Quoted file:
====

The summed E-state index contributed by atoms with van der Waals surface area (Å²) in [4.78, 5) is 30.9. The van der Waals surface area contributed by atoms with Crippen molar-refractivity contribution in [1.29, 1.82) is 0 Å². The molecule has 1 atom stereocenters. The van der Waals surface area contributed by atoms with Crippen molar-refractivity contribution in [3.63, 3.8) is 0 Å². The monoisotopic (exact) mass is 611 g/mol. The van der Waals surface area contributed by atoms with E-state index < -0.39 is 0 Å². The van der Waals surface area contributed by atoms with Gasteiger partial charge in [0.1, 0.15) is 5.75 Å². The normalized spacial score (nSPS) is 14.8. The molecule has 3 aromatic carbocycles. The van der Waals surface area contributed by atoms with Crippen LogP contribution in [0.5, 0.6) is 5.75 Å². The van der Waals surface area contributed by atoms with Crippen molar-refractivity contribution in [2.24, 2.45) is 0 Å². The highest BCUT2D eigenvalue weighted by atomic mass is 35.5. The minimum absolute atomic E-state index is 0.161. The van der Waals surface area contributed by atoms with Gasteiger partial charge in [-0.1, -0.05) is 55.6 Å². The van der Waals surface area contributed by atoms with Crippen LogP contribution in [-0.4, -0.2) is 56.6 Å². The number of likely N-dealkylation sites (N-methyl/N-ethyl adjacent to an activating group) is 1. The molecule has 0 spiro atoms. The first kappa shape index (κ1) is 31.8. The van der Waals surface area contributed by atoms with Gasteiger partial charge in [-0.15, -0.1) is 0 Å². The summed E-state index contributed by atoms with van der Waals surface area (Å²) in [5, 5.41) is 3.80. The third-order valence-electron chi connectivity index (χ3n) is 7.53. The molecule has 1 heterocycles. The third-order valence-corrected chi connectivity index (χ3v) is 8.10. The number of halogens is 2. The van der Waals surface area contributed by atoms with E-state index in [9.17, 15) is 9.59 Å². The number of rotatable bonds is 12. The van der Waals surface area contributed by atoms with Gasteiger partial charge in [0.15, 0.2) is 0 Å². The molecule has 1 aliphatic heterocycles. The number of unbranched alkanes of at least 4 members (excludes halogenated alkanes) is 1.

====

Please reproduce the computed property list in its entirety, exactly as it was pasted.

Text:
The summed E-state index contributed by atoms with van der Waals surface area (Å²) in [4.78, 5) is 30.9. The van der Waals surface area contributed by atoms with Crippen molar-refractivity contribution in [1.29, 1.82) is 0 Å². The molecule has 1 atom stereocenters. The van der Waals surface area contributed by atoms with Crippen molar-refractivity contribution in [3.63, 3.8) is 0 Å². The monoisotopic (exact) mass is 611 g/mol. The van der Waals surface area contributed by atoms with E-state index < -0.39 is 0 Å². The van der Waals surface area contributed by atoms with Gasteiger partial charge in [0.1, 0.15) is 5.75 Å². The normalized spacial score (nSPS) is 14.8. The molecule has 3 aromatic carbocycles. The van der Waals surface area contributed by atoms with Crippen LogP contribution in [0.5, 0.6) is 5.75 Å². The van der Waals surface area contributed by atoms with Crippen molar-refractivity contribution in [2.24, 2.45) is 0 Å². The highest BCUT2D eigenvalue weighted by atomic mass is 35.5. The minimum absolute atomic E-state index is 0.161. The van der Waals surface area contributed by atoms with Gasteiger partial charge in [-0.1, -0.05) is 55.6 Å². The van der Waals surface area contributed by atoms with Crippen LogP contribution in [-0.4, -0.2) is 56.6 Å². The number of likely N-dealkylation sites (N-methyl/N-ethyl adjacent to an activating group) is 1. The molecule has 0 spiro atoms. The first kappa shape index (κ1) is 31.8. The van der Waals surface area contributed by atoms with Gasteiger partial charge in [-0.15, -0.1) is 0 Å². The summed E-state index contributed by atoms with van der Waals surface area (Å²) in [5, 5.41) is 3.80. The third-order valence-electron chi connectivity index (χ3n) is 7.53. The molecule has 1 heterocycles. The third-order valence-corrected chi connectivity index (χ3v) is 8.10. The number of halogens is 2. The van der Waals surface area contributed by atoms with E-state index in [9.17, 15) is 9.59 Å². The number of rotatable bonds is 12. The van der Waals surface area contributed by atoms with Gasteiger partial charge in [0.15, 0.2) is 0 Å². The molecule has 1 aliphatic heterocycles. The number of unbranched alkanes of at least 4 members (excludes halogenated alkanes) is 1.